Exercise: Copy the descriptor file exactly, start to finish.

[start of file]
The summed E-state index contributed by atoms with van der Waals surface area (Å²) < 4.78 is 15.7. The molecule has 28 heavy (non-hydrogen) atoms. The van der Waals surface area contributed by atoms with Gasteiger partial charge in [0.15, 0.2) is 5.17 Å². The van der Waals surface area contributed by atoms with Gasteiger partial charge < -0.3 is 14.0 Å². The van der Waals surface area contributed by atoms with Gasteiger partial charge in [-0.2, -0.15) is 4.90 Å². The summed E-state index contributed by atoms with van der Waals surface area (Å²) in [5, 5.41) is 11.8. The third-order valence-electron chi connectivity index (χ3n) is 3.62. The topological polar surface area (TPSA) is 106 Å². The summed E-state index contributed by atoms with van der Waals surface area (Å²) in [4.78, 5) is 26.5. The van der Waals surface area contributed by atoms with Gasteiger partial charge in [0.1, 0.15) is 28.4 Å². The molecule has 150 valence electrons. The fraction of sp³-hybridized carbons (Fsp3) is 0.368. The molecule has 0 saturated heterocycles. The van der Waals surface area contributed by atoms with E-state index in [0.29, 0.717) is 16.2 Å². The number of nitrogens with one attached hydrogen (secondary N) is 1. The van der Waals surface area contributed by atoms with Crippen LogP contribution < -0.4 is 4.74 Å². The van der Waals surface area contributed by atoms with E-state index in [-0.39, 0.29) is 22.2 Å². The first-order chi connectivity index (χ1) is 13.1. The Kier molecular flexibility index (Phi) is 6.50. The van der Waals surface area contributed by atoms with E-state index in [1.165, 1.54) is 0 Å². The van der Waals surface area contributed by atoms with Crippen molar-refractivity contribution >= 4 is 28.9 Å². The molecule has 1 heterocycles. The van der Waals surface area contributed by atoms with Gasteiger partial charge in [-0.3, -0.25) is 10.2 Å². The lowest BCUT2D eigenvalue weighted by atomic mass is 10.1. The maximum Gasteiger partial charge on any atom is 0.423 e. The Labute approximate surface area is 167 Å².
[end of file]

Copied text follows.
The summed E-state index contributed by atoms with van der Waals surface area (Å²) < 4.78 is 15.7. The molecule has 28 heavy (non-hydrogen) atoms. The van der Waals surface area contributed by atoms with Gasteiger partial charge in [0.15, 0.2) is 5.17 Å². The van der Waals surface area contributed by atoms with Gasteiger partial charge < -0.3 is 14.0 Å². The van der Waals surface area contributed by atoms with Gasteiger partial charge in [-0.2, -0.15) is 4.90 Å². The summed E-state index contributed by atoms with van der Waals surface area (Å²) in [5, 5.41) is 11.8. The third-order valence-electron chi connectivity index (χ3n) is 3.62. The topological polar surface area (TPSA) is 106 Å². The summed E-state index contributed by atoms with van der Waals surface area (Å²) in [4.78, 5) is 26.5. The van der Waals surface area contributed by atoms with Gasteiger partial charge in [0.1, 0.15) is 28.4 Å². The molecule has 150 valence electrons. The fraction of sp³-hybridized carbons (Fsp3) is 0.368. The molecule has 0 saturated heterocycles. The van der Waals surface area contributed by atoms with E-state index in [0.29, 0.717) is 16.2 Å². The number of nitrogens with one attached hydrogen (secondary N) is 1. The van der Waals surface area contributed by atoms with Crippen LogP contribution < -0.4 is 4.74 Å². The van der Waals surface area contributed by atoms with E-state index in [-0.39, 0.29) is 22.2 Å². The first-order chi connectivity index (χ1) is 13.1. The Kier molecular flexibility index (Phi) is 6.50. The van der Waals surface area contributed by atoms with E-state index in [1.165, 1.54) is 0 Å². The van der Waals surface area contributed by atoms with Crippen molar-refractivity contribution >= 4 is 28.9 Å². The molecule has 1 heterocycles. The van der Waals surface area contributed by atoms with Gasteiger partial charge in [-0.3, -0.25) is 10.2 Å². The lowest BCUT2D eigenvalue weighted by atomic mass is 10.1. The maximum Gasteiger partial charge on any atom is 0.423 e. The Labute approximate surface area is 167 Å².